Attempting to cut greenhouse gas emissions by 40 per cent by 2020 would cause too much economic hardship, Climate Change Minister Nick Smith said yesterday.
The signal from Dr Smith came as he also reported that new data showed New Zealand had sufficient forests to offset increases in emissions since 1990 to meet Kyoto Protocol obligations.
Estimates of New Zealand's Kyoto liability have bounced around wildly from profits to multibillion-dollar payments because of different calculations.
New satellite images show that New Zealand has enough trees to meet its current obligations.
Appearing on TVNZ's Q&A programme yesterday, Dr Smith considered what would happen when the Kyoto agreement expired and a new deal came into place after 2012.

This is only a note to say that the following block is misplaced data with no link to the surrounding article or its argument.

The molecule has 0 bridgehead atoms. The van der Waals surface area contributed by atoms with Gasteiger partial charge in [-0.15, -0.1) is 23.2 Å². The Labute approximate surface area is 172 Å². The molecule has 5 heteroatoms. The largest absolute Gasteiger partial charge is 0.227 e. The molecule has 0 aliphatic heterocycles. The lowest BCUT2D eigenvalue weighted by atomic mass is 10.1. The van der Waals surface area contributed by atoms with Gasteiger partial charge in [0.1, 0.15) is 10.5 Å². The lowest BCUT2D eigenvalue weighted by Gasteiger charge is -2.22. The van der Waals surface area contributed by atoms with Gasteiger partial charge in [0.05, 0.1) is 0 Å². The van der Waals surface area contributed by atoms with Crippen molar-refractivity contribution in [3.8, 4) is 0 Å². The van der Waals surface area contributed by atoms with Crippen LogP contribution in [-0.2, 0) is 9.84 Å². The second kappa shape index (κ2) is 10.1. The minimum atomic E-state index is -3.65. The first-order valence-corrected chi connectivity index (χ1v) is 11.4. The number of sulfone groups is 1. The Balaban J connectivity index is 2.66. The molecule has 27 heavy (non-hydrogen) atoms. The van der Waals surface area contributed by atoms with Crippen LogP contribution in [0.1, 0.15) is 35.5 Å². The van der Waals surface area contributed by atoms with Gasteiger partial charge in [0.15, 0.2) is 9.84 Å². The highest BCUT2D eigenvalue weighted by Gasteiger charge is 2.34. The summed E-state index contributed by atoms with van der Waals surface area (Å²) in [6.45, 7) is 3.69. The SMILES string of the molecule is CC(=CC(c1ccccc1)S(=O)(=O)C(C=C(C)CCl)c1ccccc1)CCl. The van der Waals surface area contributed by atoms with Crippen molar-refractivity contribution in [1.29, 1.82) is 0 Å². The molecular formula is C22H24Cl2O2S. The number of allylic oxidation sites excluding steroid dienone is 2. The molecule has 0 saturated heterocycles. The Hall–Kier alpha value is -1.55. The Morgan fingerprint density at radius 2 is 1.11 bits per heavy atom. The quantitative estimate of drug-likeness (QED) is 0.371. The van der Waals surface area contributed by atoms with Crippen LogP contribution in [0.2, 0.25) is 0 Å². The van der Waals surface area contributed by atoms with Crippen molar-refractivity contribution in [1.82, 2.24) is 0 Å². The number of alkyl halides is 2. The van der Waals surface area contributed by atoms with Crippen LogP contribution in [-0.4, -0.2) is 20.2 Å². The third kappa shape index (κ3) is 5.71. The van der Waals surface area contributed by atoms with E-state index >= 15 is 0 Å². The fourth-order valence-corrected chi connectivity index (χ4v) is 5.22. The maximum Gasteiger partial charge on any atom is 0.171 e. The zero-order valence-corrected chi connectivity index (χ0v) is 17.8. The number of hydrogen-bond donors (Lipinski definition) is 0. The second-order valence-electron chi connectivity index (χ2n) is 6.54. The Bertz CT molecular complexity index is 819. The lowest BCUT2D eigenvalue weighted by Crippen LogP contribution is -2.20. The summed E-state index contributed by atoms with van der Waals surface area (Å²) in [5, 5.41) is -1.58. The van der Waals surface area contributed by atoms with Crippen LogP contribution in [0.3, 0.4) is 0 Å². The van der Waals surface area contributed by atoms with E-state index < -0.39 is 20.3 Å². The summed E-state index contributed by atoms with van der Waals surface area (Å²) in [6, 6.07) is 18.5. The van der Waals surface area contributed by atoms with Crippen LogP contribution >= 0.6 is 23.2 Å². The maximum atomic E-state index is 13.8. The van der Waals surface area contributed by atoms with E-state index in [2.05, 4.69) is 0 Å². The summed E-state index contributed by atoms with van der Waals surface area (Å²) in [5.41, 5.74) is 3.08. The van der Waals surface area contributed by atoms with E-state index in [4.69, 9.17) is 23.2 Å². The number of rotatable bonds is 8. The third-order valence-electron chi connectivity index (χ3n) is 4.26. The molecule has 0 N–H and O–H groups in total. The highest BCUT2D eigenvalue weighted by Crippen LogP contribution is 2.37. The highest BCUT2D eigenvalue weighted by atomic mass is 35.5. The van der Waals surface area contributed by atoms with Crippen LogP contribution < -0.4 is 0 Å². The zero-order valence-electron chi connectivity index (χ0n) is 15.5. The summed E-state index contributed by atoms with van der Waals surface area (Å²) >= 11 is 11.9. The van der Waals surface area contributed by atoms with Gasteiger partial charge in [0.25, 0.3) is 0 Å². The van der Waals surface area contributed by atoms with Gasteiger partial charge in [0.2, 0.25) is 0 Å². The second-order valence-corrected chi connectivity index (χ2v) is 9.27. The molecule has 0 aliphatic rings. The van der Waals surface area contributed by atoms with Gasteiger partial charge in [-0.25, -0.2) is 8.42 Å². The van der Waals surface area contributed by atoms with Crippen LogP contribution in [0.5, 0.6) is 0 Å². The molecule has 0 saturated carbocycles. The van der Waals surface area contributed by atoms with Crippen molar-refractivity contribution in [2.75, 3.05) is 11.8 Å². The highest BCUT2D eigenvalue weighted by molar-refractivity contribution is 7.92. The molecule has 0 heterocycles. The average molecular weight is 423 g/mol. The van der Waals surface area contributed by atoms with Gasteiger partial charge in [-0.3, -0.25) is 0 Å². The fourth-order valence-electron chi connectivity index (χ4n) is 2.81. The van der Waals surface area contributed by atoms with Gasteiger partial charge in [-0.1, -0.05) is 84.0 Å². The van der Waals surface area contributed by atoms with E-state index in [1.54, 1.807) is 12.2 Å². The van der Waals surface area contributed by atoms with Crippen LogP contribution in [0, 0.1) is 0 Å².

He said that while decisions were yet to be made, targets of around 40 per cent by 2020 in comparison with 1990 were neither achievable nor affordable.
Asked if a 40 per cent reduction would have too great an economic impact, Dr Smith said it would.
Yesterday he released an economic analysis that predicted economic costs of $600, $1000, $1400 and $3000 per capita per year for 2020 emissions targets relative to 1990 levels of plus 15 per cent, 0 per cent, minus 15 per cent and minus 40 per cent. A minus 40 per cent target is being promoted by Greenpeace.
The Government says it will set a target before an international meeting of climate change negotiations on August 10.